South-Western Legal Studies in Business

ADEA Permits Disparate-Impact Cases Just Like Title VII
Description Supreme Court cleared up decades of confusion by holding that an age discrimination claim based on disparate impact may be brought under the ADEA. The language of the ADEA and Title VII are nearly identical as to causes of actions.
Topic Employment Discrimination
Key Words Age Discrimination; Disparate Impact
C A S E   S U M M A R Y
Facts The City of Jackson, Mississippi, raised the pay of junior police officers more than senior police officers in an effort to bring the junior officers pay more in line with competitor cities to help attract more junior officers. Senior officers sued for age discrimination under the Age Discrimination in Employment Act, contending that they were adversely affected by the plan because of the city's act. The district court held for the city. The appeals court held that disparate-impact claims are not allowed under the ADEA, only differential-treatment claims, but that disparate-impact claims are allowed under Title VII. However, the officers were not due relief. The officers appealed.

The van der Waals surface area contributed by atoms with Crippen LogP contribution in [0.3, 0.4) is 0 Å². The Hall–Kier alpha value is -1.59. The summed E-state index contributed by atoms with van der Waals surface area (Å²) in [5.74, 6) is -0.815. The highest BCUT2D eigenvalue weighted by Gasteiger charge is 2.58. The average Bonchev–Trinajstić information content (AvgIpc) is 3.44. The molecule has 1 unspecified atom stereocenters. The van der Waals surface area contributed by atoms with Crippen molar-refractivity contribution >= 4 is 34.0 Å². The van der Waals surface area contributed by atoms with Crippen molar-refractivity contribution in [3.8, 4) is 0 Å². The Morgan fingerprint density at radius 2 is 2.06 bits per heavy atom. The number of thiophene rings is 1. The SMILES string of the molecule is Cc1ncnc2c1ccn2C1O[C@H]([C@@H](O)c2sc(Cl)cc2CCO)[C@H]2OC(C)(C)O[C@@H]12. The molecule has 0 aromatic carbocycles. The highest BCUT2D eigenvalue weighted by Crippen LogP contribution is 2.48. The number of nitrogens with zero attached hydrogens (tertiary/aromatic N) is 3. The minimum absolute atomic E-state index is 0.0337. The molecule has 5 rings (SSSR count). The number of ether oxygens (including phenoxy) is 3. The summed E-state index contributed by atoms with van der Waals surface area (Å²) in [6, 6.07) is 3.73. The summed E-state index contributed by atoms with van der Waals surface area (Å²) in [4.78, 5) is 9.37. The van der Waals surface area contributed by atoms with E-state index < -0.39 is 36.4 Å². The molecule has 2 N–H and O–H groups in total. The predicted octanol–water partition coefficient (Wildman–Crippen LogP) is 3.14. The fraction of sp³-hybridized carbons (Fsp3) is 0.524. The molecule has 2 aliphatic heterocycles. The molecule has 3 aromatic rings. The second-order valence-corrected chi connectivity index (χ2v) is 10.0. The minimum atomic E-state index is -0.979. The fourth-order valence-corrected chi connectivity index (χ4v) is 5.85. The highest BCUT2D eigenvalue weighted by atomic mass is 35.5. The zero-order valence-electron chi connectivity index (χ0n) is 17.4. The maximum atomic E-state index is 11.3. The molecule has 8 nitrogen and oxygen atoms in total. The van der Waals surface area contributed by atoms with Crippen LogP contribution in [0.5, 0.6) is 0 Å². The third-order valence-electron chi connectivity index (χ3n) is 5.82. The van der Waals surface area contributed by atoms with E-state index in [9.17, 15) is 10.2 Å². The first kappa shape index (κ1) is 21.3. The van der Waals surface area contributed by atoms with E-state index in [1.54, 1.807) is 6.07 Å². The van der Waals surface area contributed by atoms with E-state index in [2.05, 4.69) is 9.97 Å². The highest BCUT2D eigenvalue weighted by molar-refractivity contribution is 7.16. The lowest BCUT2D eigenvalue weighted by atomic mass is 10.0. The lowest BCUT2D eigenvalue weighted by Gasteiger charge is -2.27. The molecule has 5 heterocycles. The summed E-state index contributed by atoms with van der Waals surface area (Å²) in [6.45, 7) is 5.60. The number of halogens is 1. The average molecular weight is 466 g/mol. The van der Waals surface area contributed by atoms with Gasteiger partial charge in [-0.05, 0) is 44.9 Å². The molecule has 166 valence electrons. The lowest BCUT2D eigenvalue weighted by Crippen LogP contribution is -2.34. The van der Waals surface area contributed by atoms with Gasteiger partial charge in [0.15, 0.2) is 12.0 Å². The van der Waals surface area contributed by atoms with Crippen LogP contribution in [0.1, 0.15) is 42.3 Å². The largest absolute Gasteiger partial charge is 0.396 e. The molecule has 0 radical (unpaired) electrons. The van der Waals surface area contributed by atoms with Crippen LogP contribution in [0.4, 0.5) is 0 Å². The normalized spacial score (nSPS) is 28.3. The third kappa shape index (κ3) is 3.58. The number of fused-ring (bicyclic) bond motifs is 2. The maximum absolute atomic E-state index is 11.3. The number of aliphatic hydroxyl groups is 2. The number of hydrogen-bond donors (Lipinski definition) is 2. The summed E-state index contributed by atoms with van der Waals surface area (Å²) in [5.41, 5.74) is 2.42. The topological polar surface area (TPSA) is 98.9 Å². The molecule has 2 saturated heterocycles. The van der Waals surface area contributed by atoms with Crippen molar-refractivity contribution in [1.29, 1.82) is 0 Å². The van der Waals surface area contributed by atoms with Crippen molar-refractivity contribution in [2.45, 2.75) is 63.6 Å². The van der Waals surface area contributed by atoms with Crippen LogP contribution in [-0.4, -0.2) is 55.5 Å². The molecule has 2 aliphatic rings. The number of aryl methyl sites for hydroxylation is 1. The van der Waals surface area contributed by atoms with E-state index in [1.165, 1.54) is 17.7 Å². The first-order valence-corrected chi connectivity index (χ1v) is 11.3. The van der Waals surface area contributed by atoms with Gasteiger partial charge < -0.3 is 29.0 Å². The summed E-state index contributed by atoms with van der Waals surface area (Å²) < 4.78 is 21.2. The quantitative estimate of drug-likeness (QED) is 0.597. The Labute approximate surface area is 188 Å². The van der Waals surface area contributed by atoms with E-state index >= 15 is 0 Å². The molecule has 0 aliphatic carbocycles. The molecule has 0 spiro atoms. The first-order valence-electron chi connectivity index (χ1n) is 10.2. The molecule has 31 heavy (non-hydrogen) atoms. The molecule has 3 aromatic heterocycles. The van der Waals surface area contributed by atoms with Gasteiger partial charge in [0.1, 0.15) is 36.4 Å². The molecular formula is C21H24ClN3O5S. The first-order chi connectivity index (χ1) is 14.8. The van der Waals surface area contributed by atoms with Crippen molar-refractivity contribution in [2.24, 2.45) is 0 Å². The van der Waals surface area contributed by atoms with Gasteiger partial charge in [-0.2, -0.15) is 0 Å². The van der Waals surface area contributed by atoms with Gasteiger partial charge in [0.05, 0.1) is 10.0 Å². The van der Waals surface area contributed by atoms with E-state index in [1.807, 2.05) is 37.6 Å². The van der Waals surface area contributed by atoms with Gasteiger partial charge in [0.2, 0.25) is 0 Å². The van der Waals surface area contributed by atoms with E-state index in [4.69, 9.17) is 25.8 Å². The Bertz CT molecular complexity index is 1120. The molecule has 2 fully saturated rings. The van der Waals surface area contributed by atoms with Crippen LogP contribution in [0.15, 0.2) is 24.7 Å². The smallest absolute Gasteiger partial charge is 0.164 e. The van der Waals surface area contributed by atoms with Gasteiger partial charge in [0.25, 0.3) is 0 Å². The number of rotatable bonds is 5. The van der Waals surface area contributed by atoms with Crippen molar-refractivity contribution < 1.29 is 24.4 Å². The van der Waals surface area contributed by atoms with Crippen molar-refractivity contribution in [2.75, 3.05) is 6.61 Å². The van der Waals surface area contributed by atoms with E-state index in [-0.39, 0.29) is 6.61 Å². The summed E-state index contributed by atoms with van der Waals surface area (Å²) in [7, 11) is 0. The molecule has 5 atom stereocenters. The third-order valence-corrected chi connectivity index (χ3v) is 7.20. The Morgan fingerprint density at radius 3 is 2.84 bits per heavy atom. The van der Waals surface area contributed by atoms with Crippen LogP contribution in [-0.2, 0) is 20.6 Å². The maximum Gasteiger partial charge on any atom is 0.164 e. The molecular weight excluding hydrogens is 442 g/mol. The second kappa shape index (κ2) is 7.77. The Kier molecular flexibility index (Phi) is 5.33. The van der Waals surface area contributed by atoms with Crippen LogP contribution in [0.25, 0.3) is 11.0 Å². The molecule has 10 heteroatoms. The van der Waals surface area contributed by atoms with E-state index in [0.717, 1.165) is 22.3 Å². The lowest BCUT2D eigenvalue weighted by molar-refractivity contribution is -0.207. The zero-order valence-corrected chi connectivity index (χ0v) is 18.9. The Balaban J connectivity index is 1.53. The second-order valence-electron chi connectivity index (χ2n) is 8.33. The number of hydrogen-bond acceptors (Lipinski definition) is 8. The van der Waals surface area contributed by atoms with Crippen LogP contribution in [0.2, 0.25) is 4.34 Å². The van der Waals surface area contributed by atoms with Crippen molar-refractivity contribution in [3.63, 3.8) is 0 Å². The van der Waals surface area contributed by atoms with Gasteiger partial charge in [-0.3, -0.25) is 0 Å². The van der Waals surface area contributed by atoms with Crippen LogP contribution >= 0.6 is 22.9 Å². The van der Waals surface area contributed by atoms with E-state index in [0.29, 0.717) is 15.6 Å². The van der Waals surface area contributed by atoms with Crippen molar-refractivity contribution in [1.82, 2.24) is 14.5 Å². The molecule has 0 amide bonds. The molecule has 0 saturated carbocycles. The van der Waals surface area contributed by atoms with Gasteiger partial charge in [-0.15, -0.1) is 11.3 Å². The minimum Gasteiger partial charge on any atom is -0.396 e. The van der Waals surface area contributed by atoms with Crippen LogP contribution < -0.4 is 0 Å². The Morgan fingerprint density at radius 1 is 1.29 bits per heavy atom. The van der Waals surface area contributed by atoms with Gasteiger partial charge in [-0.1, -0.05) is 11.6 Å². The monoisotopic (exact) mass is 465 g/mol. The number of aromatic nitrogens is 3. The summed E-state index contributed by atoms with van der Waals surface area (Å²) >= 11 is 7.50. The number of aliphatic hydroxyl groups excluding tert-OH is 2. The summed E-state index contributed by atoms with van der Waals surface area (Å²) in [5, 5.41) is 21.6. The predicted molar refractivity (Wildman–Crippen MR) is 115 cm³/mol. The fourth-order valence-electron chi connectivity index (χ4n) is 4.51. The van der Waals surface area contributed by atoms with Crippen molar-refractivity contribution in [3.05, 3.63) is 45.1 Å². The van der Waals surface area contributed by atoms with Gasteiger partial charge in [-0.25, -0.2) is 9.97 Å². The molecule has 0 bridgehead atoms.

Decision

Affirmed. The ADEA does allow disparate-impact claims. Since its language is nearly identical to that of Title VII, Congress must have intended to allow disparate-impact claims in age discrimination cases to be brought under the ADEA. Hence, the causes of action under the ADEA are effectively the same as the causes of action under Title VII. The officers in this instance do not have a cause of action, as the City has offered a non-discriminatory rationale for its pay raise decision.

Citation Smith v. City of Jackson, 125 S.Ct. 1536 (S. Ct., 2005)

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